Bidding for that one in a millions
A room packed with buyers, agents and trainers from all over the world was stopped in its tracks by a trainer from Warwick Farm who paid $1.9 million for a brown colt at the Magic Millions on the Gold Coast on Thursday.
Castelvecchio trainer Richard Litt bought the yearling for owner Ottavio Galletta on the second day of the sales that have attracted national and international buyers to Queensland.
"I am very happy," Litt said after splurging on the son of champion Deep Impact, who died in July.
"Obviously, they don't make them any more and he has outstanding pedigree."
Among those at tables around the sale ring were buyers from China, Hong Kong, Japan, New Zealand, the UK, Ireland and the US.
The Queen's racing manager John Warren said: "This is an international market and with the world getting smaller and the great success of Australian horses in the northern hemisphere, it is important for us in Europe to be aware of the trends in this market."
Magic Millions managing director Barry Bowditch said: "The room is filled with domestic breeders, agents, trainers, syndicates and international investors. We have a big contingent from Asia because Australia is very accessible to them and many have invested in farms over here. Plus I think they like the Gold Coast."
Trainer Gerald Ryan spent $1.1 million yesterday on a bay colt by Redoute's Choice for a Chinese investor. Irish stud Coolmore, which now has a major Australian operation, also paid $1.1 million for a yearling on the first day of the sales.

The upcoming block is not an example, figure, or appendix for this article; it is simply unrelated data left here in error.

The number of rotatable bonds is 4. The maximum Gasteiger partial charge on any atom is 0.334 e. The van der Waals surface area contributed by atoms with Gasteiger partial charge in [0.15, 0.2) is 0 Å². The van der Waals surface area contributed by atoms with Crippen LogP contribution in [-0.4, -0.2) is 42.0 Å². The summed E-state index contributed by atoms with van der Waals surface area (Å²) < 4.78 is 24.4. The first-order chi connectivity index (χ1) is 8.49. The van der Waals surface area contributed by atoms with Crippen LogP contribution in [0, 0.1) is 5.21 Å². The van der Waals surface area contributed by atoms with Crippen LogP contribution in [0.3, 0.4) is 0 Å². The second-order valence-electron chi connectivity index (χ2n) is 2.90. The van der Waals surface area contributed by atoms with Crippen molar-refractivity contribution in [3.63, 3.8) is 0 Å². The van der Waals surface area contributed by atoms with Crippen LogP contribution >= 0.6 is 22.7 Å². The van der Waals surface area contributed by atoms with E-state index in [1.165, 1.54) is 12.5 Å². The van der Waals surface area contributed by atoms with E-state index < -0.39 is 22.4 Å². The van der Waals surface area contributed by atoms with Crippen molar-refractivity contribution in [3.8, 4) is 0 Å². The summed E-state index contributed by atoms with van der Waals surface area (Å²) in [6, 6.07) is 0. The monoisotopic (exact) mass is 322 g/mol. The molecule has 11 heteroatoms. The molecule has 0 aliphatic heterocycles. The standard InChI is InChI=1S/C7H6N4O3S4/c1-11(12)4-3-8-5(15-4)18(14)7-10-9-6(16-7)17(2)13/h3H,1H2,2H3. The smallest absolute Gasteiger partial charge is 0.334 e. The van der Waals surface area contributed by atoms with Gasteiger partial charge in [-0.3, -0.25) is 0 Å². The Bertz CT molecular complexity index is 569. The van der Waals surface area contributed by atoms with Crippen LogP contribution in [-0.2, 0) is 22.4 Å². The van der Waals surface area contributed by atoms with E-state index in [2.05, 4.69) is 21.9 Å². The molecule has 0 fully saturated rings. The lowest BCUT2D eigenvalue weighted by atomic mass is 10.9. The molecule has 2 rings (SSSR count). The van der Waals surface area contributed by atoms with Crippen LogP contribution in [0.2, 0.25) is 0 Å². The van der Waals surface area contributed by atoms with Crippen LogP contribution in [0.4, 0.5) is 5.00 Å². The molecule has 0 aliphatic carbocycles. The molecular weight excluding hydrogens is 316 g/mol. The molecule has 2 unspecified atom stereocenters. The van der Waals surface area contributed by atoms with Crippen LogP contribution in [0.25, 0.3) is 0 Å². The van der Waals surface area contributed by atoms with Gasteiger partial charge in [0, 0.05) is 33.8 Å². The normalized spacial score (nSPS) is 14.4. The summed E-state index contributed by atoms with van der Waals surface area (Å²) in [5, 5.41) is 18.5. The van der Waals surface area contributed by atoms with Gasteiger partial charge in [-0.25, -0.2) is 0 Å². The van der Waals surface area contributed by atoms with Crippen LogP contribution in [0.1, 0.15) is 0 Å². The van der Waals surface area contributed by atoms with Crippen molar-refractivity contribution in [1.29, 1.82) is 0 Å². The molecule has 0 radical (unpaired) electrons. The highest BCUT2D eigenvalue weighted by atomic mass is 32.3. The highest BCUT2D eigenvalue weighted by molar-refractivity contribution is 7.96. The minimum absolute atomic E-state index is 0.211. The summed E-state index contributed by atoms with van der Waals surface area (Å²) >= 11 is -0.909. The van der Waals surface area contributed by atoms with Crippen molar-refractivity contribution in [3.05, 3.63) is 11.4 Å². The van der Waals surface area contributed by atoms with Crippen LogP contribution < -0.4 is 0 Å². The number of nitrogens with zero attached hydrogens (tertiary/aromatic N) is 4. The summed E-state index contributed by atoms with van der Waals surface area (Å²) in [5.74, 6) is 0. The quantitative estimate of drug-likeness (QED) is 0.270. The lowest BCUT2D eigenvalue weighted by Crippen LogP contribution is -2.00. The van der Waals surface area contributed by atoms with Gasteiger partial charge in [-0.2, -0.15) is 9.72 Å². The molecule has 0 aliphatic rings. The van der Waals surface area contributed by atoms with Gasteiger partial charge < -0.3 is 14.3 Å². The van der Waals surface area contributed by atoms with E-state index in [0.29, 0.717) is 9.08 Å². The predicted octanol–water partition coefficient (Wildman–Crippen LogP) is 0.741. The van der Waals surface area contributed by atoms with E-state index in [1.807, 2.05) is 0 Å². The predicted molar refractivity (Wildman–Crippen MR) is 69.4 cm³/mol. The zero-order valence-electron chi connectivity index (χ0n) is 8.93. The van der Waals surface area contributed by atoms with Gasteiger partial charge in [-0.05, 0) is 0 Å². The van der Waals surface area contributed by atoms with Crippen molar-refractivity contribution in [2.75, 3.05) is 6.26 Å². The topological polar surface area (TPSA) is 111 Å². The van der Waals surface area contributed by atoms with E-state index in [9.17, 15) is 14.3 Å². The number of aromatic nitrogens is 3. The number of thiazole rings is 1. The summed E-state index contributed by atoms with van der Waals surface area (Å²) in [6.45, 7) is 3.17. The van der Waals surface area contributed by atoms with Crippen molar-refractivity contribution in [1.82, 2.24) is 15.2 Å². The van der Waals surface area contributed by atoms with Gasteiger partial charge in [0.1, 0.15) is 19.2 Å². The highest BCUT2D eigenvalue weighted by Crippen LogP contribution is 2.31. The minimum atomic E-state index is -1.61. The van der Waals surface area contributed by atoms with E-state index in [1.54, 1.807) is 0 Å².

Watching the sales ring carefully were representatives from Yoshida's Northern Farm in Japan, the Hong Kong Jockey Club, the China Horse Club and Spendthrift Farm from Kentucky in the US.
"The quality of the horses is very good and the diversity of the buying bench is outstanding. It is a very positive sign for the quality of Australian bloodstock," said Vin Cox, managing director of Sheik Mohammed bin Rashid Al Maktoum of Dubai's Godolphin operation in Australia:
Other familiar faces around the sales ring included former England rugby star Mike Tindall, with his wife Zara, the Queen's granddaughter, who saw a horse in his syndicate sell for $650,000.
NRL legend and horse breeder Billy Slater was inspecting the young horses in the stables and weighing up his options for next year.
"We have a Redoubts Choice foal on the ground and we have got to weigh up our options on whether we put her in the ring or race her," he said.
Former cricket star Mark Waugh was with trainer wife Kim while broadcaster Alan Jones sat with Arrowfield boss and close mate John Messara.
Melbourne Cup winning jockey Michelle Payne was looking for fresh blood for her training operation. The carnival culminates with a $10 million race day tomorrow with bonus prizemoney for horses owned by women.
Jess Bott, wife of Gai Waterhouse's training partner Adrian, had already bought two horses for syndication to all-women owners. "The first one is already fully subscribed, which just goes to show the passion for horseracing among women in Australia."